Panel explores challenges and opportunities for women in brokering

Brokers from across Canada discussed some of the ways women can navigate a career in mortgages

Panel explores challenges and opportunities for women in brokering

How can women create allies for themselves and each other in the mortgage industry? What are the most important lessons the country’s leading female brokers have learned throughout their careers? How valuable is having a strong mentor in the industry, and what’s the best way to find one?

Those were just some of the questions explored during the Women in Brokering panel at the recent Mortgage Professionals Canada (MPC) conference in Vancouver, convening prominent industry figures to share their experiences as a woman in the brokering profession during a wide-ranging discussion.

Moderator Pam Pikkert (pictured top) of The Place to Mortgage said the panel aimed to provide a space for the women – and men – of the industry to hear about some of the hurdles faced as a woman in the brokering field, and the best ways to overcome them.

“We’re not at a point yet where we have reached gender equality,” she noted in her opening remarks. “Our industry, not unlike every industry… we’re all navigating this change, we’re working towards it together. And that’s why we wanted to have this panel.

“What we really want you to take away from this today is we know, as women, the challenges that you face trying to be successful. And we want you to know that your challenges are our challenges and we’re going to share with you some of the ways that we get through them.”

The conversation saw representatives emphasize the importance of standing up for each other as women in the industry, whether that be for help with a deal or advice on how to strengthen and accelerate business growth.

For Tara Borle (pictured below), of Mortgage Architects, that starts with a simple step. “One thing that I feel with women is, we’re really willing to help each other. I encourage anyone to pick up the phone,” she said.

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“I really believe that if you want to be successful, surround yourself with success. Find a mentor you like and reach out to them. When someone says, ‘Hey, Tara – how are you running your business?’ I like that question. My thought is, reach out to whoever you want, and don’t be afraid to ask for advice.”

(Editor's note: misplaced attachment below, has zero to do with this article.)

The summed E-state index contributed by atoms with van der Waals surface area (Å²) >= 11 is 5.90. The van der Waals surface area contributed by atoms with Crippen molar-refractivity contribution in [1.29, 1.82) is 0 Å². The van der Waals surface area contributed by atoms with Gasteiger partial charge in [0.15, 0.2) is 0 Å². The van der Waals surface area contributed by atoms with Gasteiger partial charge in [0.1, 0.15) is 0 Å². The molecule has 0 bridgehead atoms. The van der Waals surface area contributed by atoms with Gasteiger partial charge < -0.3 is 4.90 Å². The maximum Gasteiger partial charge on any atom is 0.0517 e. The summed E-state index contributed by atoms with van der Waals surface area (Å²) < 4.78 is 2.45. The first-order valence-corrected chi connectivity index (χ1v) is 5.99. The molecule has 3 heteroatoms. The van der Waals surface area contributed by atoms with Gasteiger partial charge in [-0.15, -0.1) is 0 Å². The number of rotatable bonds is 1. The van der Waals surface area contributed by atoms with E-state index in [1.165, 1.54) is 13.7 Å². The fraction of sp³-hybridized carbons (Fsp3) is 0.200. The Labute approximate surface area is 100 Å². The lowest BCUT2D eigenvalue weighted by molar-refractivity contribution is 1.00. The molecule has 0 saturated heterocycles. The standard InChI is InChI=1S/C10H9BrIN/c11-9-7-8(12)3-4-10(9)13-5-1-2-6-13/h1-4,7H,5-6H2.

Christine Buemann (pictured below), of The Collective Mortgage Group, highlighted the need for women to take pride in their own accomplishments, celebrate each other, and build each other up. “I think it’s something that a lot of women have shared in this industry: some of our biggest critics are ourselves,” she said.

“If we as women want to move through to this inclusive environment, we need to start celebrating each other… We have to start believing in ourselves that we can do it.”

That means commending those women who take pride in or share their own achievements, she added. “Celebrate her for being brave and being bold. And in turn, you’ll be able to extend yourself that same grace.”

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Leanne Myles (pictured below), of the Clinton Wilkins Mortgage Team in Nova Scotia, said the Women in the Mortgage Industry (WIMI) group had had a “significant impact” on her career, helping her connect with other women in the industry for a host of different reasons.

“It’s a little bit different, going to a woman and asking for help on a deal or with something that you’re having a challenge with,” she explained.

“I do find there are people in Halifax that I can turn to, and I can ask them a question – but I can also go on a WIMI forum and ask the most outrageous [question], and I’m received with warmth, with ‘Oh my God, I didn’t know that either.’ I will tell you that has been probably one of the biggest impacts in my world.”

Sharon Chan Davis (pictured below), of DLC BlueTree Mortgages WEST, said that she had felt strong support from men in the mortgage industry both when she started out and when she made the jump to become a franchise owner – but that, ultimately, women’s strongest advocates were each other.

“I think the biggest growth… has come from women,” she said. “We do support each other. We’re not [viewing each other like], ‘Look at her, look what she did.’ My question is, ‘How did you do that? How can I turn my business more into what her business is?’ Look for the people that you want to be like.”